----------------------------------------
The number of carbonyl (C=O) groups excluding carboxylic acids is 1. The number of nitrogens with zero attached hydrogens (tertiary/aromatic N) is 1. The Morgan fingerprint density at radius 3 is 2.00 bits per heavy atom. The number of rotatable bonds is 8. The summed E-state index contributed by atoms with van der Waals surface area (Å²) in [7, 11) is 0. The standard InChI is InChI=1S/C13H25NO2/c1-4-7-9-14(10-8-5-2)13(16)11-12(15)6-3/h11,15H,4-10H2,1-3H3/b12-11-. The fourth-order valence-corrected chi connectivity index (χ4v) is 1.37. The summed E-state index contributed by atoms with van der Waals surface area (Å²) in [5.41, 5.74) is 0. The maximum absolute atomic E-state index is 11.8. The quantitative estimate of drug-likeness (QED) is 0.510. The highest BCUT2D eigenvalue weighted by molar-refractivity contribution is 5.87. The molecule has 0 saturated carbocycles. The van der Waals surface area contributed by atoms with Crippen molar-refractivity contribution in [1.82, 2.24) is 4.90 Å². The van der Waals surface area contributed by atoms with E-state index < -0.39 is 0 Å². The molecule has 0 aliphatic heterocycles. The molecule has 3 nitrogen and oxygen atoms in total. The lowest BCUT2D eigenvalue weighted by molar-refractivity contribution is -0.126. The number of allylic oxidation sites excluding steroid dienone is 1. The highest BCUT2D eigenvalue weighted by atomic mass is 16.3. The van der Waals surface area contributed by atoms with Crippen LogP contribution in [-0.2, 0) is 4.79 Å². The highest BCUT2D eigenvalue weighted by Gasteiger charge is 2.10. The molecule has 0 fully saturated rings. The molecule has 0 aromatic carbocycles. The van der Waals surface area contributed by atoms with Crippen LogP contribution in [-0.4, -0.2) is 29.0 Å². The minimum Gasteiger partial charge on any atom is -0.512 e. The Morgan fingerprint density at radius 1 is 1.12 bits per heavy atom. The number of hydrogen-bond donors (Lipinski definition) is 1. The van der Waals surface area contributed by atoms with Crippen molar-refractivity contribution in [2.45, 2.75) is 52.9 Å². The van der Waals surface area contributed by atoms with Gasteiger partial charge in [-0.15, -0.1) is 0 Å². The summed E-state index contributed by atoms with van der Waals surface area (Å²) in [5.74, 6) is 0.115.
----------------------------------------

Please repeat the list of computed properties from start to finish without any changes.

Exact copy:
The number of carbonyl (C=O) groups excluding carboxylic acids is 1. The number of nitrogens with zero attached hydrogens (tertiary/aromatic N) is 1. The Morgan fingerprint density at radius 3 is 2.00 bits per heavy atom. The number of rotatable bonds is 8. The summed E-state index contributed by atoms with van der Waals surface area (Å²) in [7, 11) is 0. The standard InChI is InChI=1S/C13H25NO2/c1-4-7-9-14(10-8-5-2)13(16)11-12(15)6-3/h11,15H,4-10H2,1-3H3/b12-11-. The fourth-order valence-corrected chi connectivity index (χ4v) is 1.37. The summed E-state index contributed by atoms with van der Waals surface area (Å²) in [5.41, 5.74) is 0. The maximum absolute atomic E-state index is 11.8. The quantitative estimate of drug-likeness (QED) is 0.510. The highest BCUT2D eigenvalue weighted by molar-refractivity contribution is 5.87. The molecule has 0 saturated carbocycles. The van der Waals surface area contributed by atoms with Crippen molar-refractivity contribution in [1.82, 2.24) is 4.90 Å². The van der Waals surface area contributed by atoms with E-state index < -0.39 is 0 Å². The molecule has 0 aliphatic heterocycles. The molecule has 3 nitrogen and oxygen atoms in total. The lowest BCUT2D eigenvalue weighted by molar-refractivity contribution is -0.126. The number of allylic oxidation sites excluding steroid dienone is 1. The highest BCUT2D eigenvalue weighted by atomic mass is 16.3. The van der Waals surface area contributed by atoms with Crippen LogP contribution in [-0.2, 0) is 4.79 Å². The highest BCUT2D eigenvalue weighted by Gasteiger charge is 2.10. The molecule has 0 fully saturated rings. The molecule has 0 aromatic carbocycles. The van der Waals surface area contributed by atoms with Crippen LogP contribution in [-0.4, -0.2) is 29.0 Å². The minimum Gasteiger partial charge on any atom is -0.512 e. The Morgan fingerprint density at radius 1 is 1.12 bits per heavy atom. The number of hydrogen-bond donors (Lipinski definition) is 1. The van der Waals surface area contributed by atoms with Crippen molar-refractivity contribution in [2.45, 2.75) is 52.9 Å². The van der Waals surface area contributed by atoms with Gasteiger partial charge in [-0.15, -0.1) is 0 Å². The summed E-state index contributed by atoms with van der Waals surface area (Å²) in [5.74, 6) is 0.115.